By Abubakar Atiku Nuhu-Koko
President Muhammadu Buhari (PMB) appointed AIG Muhammed Abubakar Adamu, as the nation’s 20th Inspector General of Police (IGP); the nation’s highest ranked Police Officer on acting capacity on Tuesday, January 15, 2019.
- Further devaluation: Naira’s official rate may hit N430/$ by year end – Report
- Nigeria Oil and Gas: Impact of Oil Price Volatility and COVID-19
- Nigeria bans corn imports Forex market
- Grim picture as AfDB projects $236.7bn GDP loss for Nigeria, others
- Nigeria's petrol-dollar receipts stand at $206bn in five years – OPEC
He took over from his predecessor IGP Ibrahim Kpotun Idris Kutigi who had attained the mandatory retirement age of 60 years. Prior to his appointment, Adamu was an Assistant Inspector General (AIG) of Police posted to the National Institute for Policy and Strategic Studies (NIPSS), Kuru, near Jos, Plateau State as a Directing Staff.
He was also the Commissioner of Police in Ekiti and Enugu States and also Assistant Inspector-General of Police in charge of Zone 5 Police Command Headquarters, Benin, Edo State.
The Acting Inspector-General of Police, Adamu, who was decorated with his new rank by President Muhammadu Buhari hails from Lafia, Nasarawa State and is a holder of Bachelor of Science (Hons) degree in Geography in 1983 from the famous and prestigious Ahmadu Bello University (ABU), Zaria, Kaduna State, Nigeria.
He enlisted in the Force on February 1, 1986 as Cadet Assistant Inspector and had attended several Senior Officer Courses on Law Enforcement, Crime Prevention, Control and Management within and outside Nigeria.
He brings into the office 33 years of unbroken record of service experience gained from both here in Nigeria and at the Interpol Headquarters at Lyon, France where he spent more than a decade representing Nigeria. His Curriculum Vitae (CV)/Resume, professional dexterity and performances and impeccable character easily convinced Mr. President that he is the right person to wear the Cap of the 20th IGP.
Adamu was confirmed as the nation’s 20th IGP on May 23, 2019; after a meeting of Council of State that was chaired by President Muhammadu Buhari and attended by the 36 State Governors, Minister of FCT and the Chairman of the Police Service Commission (PSC), retired IGP Musliu Smith.
It is now a year since IGP Adamu took over the affairs of the Nigerian Police Force (NPF). The Police Public Relations Officer (PPRO) and Deputy Commissioner of Police (DCP) Frank Mba has done an excellent job of presenting to the public a catalogue of successful accomplishments of IGP Adamu during the period in review. Thus, this write-up does not intend to repeat them here.
Hence, the intention of this piece is to review the policy and operational environment under which those accomplishments were made; with a view to making some policy recommendations where necessary.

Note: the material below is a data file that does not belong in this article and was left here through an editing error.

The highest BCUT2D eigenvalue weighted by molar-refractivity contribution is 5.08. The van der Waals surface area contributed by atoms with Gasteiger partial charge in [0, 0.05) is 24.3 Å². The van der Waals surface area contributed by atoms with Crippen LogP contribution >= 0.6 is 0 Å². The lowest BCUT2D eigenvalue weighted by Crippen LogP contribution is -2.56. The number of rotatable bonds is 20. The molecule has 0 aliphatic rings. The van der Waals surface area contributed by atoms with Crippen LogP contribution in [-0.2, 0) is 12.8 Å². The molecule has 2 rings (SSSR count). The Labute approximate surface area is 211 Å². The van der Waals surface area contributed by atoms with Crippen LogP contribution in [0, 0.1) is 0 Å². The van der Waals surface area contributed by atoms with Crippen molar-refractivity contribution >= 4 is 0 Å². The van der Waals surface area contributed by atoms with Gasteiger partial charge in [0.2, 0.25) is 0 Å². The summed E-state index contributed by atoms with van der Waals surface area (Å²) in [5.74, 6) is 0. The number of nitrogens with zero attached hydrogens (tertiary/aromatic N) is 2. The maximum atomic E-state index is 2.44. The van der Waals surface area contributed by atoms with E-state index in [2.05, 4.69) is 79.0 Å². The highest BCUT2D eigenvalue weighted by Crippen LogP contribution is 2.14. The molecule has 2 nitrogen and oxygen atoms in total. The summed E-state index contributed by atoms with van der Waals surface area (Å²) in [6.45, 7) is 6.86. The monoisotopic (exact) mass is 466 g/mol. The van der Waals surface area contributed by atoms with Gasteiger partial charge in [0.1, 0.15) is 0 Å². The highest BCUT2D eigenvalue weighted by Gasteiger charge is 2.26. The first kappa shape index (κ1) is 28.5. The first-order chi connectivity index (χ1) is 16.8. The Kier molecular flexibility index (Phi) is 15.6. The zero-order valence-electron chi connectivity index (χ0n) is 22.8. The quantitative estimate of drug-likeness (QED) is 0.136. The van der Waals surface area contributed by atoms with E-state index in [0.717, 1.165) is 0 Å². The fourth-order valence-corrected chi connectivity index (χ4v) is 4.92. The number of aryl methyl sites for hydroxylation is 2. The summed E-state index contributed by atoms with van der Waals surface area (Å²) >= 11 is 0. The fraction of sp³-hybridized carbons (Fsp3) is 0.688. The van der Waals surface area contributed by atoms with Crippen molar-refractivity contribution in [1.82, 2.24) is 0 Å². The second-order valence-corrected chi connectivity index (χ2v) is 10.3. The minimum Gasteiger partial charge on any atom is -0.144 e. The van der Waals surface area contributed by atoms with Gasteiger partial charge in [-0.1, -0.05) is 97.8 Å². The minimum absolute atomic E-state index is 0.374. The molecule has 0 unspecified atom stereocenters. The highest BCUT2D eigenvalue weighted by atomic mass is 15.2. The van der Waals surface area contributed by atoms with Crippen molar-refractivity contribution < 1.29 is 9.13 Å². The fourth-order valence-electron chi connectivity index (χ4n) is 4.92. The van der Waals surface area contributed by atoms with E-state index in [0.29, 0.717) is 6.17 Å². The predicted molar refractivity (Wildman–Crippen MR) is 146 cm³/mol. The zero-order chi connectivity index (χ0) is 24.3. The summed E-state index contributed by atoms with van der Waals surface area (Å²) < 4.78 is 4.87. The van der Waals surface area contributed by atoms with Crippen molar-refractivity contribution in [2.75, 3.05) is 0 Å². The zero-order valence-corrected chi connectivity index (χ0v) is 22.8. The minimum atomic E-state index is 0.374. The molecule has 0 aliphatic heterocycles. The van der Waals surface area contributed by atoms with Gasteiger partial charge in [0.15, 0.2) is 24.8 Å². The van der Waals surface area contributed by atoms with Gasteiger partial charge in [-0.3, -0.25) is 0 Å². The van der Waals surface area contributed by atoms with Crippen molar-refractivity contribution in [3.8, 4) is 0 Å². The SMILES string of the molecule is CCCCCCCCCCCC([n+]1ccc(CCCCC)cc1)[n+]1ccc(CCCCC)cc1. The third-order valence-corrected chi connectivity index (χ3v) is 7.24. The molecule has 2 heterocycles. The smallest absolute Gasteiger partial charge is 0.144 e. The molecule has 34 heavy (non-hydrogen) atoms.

The policy and operational environments under which Adamu took over from the former IGP Ibrahim K. Idris changed slightly from that time to the present.
Some of the key policy changes that took place include the re-establishment of the Ministry of Policy Affairs and appointment of Minister of Police Affairs, the passage of Policy Reform and Police Trust Fund Bills by the National Assembly and their Assent by President Muhammadu Buhari and the introduction and gradual implementation of Community Policing Strategy by IGP Adamu.
These key policy changes were made to provide the right enabling environment for effective and efficient operationalization of Policing Reform Agenda of this administration; in search for an enhanced and robust provision of Police services in the country to address the myriad cases of insecurity facing the country over the years.
Thus, one of the many operational challenges that Adamu confronted was the issue of conducting the 2019 general elections with just 38 days to the start of Nigeria’s most highly engaged Presidential contest and other levels of general elections across the country.
These include Gubernatorial, Senate, House of Representatives and States Houses of Assembly. Subsequent supplementary inconclusive and off-Season elections were similarly successfully conducted according to their respective schedules established by the Independent National Elections Commission (INEC).
These elections were not without security breaches and challenges perpetrated by political thugs under the sponsorships of politicians here and there. But, nevertheless, progress was made in dealing with those challenges.
These herculean tasks were all accomplished by the new IGP Adamu with his team and in collaboration with other national security services; the Armed forces and paramilitary agencies; within the then existing policy and operational environments vacated by the former IGP Ibrahim Idris.
Having successfully completed the conduct of the general elections, the new IGP focused on confronting the other security challenges especially those posed by rural armed bandits on the one hand; whereby armed bandits continue to terrorize rural folks – particularly farmers and herders. Very sad situations whereby, rural settlements are raided; people killed, kidnapped, raped and maimed and properties destroyed and stolen, cattle rustled and billions of naira collected as ransom money by the bandit kidnappers.
On the other hand, he was similarly confronted with the nefarious, barbaric and deadly activities of well-armed highway and urban kidnappers and robbers. These are all in addition to the activities of the dreadful Boko Haram and other organized militants, cults and regionally-biased armed terror groups.